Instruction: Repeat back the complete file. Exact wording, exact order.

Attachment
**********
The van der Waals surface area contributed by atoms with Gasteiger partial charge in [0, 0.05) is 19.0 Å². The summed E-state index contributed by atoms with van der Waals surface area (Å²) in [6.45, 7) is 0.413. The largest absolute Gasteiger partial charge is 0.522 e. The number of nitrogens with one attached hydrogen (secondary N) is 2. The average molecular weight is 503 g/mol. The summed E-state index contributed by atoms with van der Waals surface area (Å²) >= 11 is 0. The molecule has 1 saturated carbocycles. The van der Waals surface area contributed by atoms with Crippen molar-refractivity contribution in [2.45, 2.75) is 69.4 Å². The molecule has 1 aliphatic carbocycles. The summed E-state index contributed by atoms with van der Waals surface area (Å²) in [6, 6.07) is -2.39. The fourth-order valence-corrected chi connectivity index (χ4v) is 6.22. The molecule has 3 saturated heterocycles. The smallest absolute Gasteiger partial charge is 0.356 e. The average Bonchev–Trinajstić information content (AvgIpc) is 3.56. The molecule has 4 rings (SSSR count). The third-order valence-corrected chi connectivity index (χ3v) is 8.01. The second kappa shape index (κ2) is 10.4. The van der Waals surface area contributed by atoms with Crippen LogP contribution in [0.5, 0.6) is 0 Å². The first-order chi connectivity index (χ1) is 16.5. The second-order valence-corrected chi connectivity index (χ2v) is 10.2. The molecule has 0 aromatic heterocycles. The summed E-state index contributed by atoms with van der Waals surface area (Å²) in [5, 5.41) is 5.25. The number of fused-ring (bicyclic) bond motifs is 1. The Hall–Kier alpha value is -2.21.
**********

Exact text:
The van der Waals surface area contributed by atoms with Gasteiger partial charge in [0, 0.05) is 19.0 Å². The summed E-state index contributed by atoms with van der Waals surface area (Å²) in [6.45, 7) is 0.413. The largest absolute Gasteiger partial charge is 0.522 e. The number of nitrogens with one attached hydrogen (secondary N) is 2. The average molecular weight is 503 g/mol. The summed E-state index contributed by atoms with van der Waals surface area (Å²) >= 11 is 0. The molecule has 1 saturated carbocycles. The van der Waals surface area contributed by atoms with Crippen molar-refractivity contribution in [2.45, 2.75) is 69.4 Å². The molecule has 1 aliphatic carbocycles. The summed E-state index contributed by atoms with van der Waals surface area (Å²) in [6, 6.07) is -2.39. The fourth-order valence-corrected chi connectivity index (χ4v) is 6.22. The molecule has 3 saturated heterocycles. The smallest absolute Gasteiger partial charge is 0.356 e. The average Bonchev–Trinajstić information content (AvgIpc) is 3.56. The molecule has 4 rings (SSSR count). The third-order valence-corrected chi connectivity index (χ3v) is 8.01. The second kappa shape index (κ2) is 10.4. The van der Waals surface area contributed by atoms with Crippen LogP contribution in [0.5, 0.6) is 0 Å². The first-order chi connectivity index (χ1) is 16.5. The second-order valence-corrected chi connectivity index (χ2v) is 10.2. The molecule has 0 aromatic heterocycles. The summed E-state index contributed by atoms with van der Waals surface area (Å²) in [5, 5.41) is 5.25. The number of fused-ring (bicyclic) bond motifs is 1. The Hall–Kier alpha value is -2.21.